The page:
Students at Ohio State will now have the option for their general education and elective courses graded on a pass/nonpass scale due to the COVID-19 pandemic.
The University Senate passed proposals Thursday to allow undergraduate students to change their general education and elective courses to a pass/nonpass grading structure and extend the time period for students granted incomplete grades to finish coursework the following term from six weeks to 10 weeks.
“This will help promote flexibility in the interest of fairness and equity to our students, as well as being in the best interest of our students’ mental health and overall wellbeing,” Russell Marzette, chair of the Council on Enrollment and Student Progress, said.
The university began exclusively online classes for the remainder of spring semester Monday following an extended spring break. Students staying in campus residence halls moved out between March 14 and 22 unless granted an exemption to remain in the dorms.
“It’s been a shocking and sudden change and required flexibility and really we’re in a world that we hadn’t anticipated even a month or two ago,” University President Michael V. Drake said. “The flexibilities for everyone — our students, our faculty, our staff — in moving to this new world has been tremendous.”
Bruce McPheron, university executive vice president and provost, announced the two proposals in an email to the university community March 20. Prior to the announcement, a Change.org petition to provide students a pass/nonpass option was started by Jade Musa, a third-year in political science — at the time of publication, the petition had 3,883 signatures.
On Wednesday, the Undergraduate Student Government unanimously passed a resolution recommending that the university encourage each individual college to give students the option to keep their grades or have their courses marked as a pass or no pass with no implications toward their GPA.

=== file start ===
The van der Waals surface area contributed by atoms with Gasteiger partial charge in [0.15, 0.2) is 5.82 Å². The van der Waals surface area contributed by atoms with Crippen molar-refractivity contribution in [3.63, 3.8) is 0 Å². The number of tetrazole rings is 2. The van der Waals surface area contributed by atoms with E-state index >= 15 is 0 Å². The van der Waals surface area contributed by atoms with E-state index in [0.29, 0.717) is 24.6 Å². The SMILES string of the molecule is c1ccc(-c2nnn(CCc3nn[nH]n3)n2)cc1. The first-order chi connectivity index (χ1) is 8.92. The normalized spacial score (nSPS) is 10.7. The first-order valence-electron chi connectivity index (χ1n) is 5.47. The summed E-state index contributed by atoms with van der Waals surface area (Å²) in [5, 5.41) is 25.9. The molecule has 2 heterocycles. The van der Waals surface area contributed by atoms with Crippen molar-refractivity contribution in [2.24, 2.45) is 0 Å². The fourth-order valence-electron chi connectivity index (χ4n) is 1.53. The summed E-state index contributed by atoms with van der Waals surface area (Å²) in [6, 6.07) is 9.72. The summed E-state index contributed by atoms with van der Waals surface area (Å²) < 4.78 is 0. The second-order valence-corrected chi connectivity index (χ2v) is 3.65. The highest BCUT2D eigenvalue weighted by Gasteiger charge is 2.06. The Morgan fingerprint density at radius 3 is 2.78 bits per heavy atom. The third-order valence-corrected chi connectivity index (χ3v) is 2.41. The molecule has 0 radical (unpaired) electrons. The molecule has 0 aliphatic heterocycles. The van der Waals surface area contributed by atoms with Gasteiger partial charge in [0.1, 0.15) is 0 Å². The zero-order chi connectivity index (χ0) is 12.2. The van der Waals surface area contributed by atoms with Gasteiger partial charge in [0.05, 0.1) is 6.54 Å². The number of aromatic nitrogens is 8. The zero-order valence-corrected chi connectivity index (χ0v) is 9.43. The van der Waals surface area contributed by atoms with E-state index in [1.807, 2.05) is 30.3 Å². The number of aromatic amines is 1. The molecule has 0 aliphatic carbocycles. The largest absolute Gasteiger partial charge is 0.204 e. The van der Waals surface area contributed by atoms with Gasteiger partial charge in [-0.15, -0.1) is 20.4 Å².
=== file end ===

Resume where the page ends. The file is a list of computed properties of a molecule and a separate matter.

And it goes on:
The pass/nonpass proposal received 98 percent support in the University Senate — two percent abstained. The total number of votes was not immediately available during the virtual meeting because senators voted by electronic ballot.
The proposal allows all undergraduate students the choice to move any general education and elective courses to a pass/nonpass option until April 17, eliminates the 2.0 GPA requirement to participate in pass/nonpass grading and removes the pass/nonpass 20 credit hour cap. Students will not be required to change any courses to pass/nonpass grading.
“This is nothing that would be automatic,” Marzette said. “Students would have to make the best decision for their current situation.”
Marzette said that individual colleges will determine if the resolution applies to major, minor and specialization courses as well as graduate students. Many colleges have already made that decision, including the College of Arts and Sciences and the Fisher College of Business.
Gretchen Ritter, executive dean and vice provost of the College of Arts and Sciences, announced in an email Sunday that the college will allow its students to take major and minor courses for pass/nonpass credit this semester in light of the COVID-19 pandemic.
Dean Anil Makhija said in an email to students Wednesday that the pass/nonpass option for general education courses and electives proposals will extend to all undergraduate, graduate and PhD Fisher College of Business courses. This includes major, minor and specialization classes.
The proposal to extend the time period for students to finish incomplete coursework to 10 weeks into the following term passed the University Senate with 94 percent support — six percent abstained.
Drake said the extension of the time period can be reconsidered later in the spring if it is evident further time is needed. Students will also be able to petition for longer completion time periods.
“The steps that we’ve taken over these past couple of weeks, all of the sacrifices and changes that you have made have been the best thing possible to flatten the curve and limit the rise of the curve and area under the curve and help us get over this pandemic as quickly as possible,” Drake said.
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